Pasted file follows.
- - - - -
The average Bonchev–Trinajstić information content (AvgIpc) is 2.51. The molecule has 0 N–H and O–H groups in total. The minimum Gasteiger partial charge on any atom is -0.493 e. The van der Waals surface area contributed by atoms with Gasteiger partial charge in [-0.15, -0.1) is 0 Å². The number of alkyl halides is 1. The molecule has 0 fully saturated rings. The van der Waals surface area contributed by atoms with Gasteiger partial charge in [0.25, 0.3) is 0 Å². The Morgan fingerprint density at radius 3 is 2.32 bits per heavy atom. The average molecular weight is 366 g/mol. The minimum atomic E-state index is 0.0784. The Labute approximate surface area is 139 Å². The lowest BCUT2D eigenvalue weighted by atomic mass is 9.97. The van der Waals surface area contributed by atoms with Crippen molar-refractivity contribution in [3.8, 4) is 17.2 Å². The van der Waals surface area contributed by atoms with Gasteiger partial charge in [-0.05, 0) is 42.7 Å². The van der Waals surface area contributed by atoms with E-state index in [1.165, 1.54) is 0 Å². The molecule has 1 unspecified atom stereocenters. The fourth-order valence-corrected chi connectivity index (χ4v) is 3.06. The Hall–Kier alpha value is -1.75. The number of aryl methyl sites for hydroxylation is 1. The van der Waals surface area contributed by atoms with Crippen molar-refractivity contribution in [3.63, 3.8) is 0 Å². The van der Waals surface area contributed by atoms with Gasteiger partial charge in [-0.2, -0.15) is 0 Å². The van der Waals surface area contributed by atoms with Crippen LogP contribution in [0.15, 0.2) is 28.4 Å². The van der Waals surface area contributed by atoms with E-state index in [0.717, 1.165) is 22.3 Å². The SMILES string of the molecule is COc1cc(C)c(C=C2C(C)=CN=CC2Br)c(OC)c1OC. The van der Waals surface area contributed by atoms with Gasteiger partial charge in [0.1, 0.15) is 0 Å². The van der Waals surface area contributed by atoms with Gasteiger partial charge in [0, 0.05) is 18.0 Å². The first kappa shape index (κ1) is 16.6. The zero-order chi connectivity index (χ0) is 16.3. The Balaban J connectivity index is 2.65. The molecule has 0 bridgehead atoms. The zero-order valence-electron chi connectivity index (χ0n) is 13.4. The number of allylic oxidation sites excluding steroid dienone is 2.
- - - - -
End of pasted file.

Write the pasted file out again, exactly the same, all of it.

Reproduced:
The average Bonchev–Trinajstić information content (AvgIpc) is 2.51. The molecule has 0 N–H and O–H groups in total. The minimum Gasteiger partial charge on any atom is -0.493 e. The van der Waals surface area contributed by atoms with Gasteiger partial charge in [-0.15, -0.1) is 0 Å². The number of alkyl halides is 1. The molecule has 0 fully saturated rings. The van der Waals surface area contributed by atoms with Gasteiger partial charge in [0.25, 0.3) is 0 Å². The Morgan fingerprint density at radius 3 is 2.32 bits per heavy atom. The average molecular weight is 366 g/mol. The minimum atomic E-state index is 0.0784. The Labute approximate surface area is 139 Å². The lowest BCUT2D eigenvalue weighted by atomic mass is 9.97. The van der Waals surface area contributed by atoms with Crippen molar-refractivity contribution in [3.8, 4) is 17.2 Å². The van der Waals surface area contributed by atoms with Gasteiger partial charge in [-0.05, 0) is 42.7 Å². The van der Waals surface area contributed by atoms with E-state index in [1.165, 1.54) is 0 Å². The molecule has 1 unspecified atom stereocenters. The fourth-order valence-corrected chi connectivity index (χ4v) is 3.06. The Hall–Kier alpha value is -1.75. The number of aryl methyl sites for hydroxylation is 1. The van der Waals surface area contributed by atoms with Crippen molar-refractivity contribution in [3.63, 3.8) is 0 Å². The van der Waals surface area contributed by atoms with Gasteiger partial charge in [-0.2, -0.15) is 0 Å². The van der Waals surface area contributed by atoms with Crippen LogP contribution in [0.15, 0.2) is 28.4 Å². The van der Waals surface area contributed by atoms with E-state index in [0.717, 1.165) is 22.3 Å². The SMILES string of the molecule is COc1cc(C)c(C=C2C(C)=CN=CC2Br)c(OC)c1OC. The van der Waals surface area contributed by atoms with Gasteiger partial charge in [0.1, 0.15) is 0 Å². The van der Waals surface area contributed by atoms with Gasteiger partial charge in [0, 0.05) is 18.0 Å². The first kappa shape index (κ1) is 16.6. The zero-order chi connectivity index (χ0) is 16.3. The Balaban J connectivity index is 2.65. The molecule has 0 bridgehead atoms. The zero-order valence-electron chi connectivity index (χ0n) is 13.4. The number of allylic oxidation sites excluding steroid dienone is 2.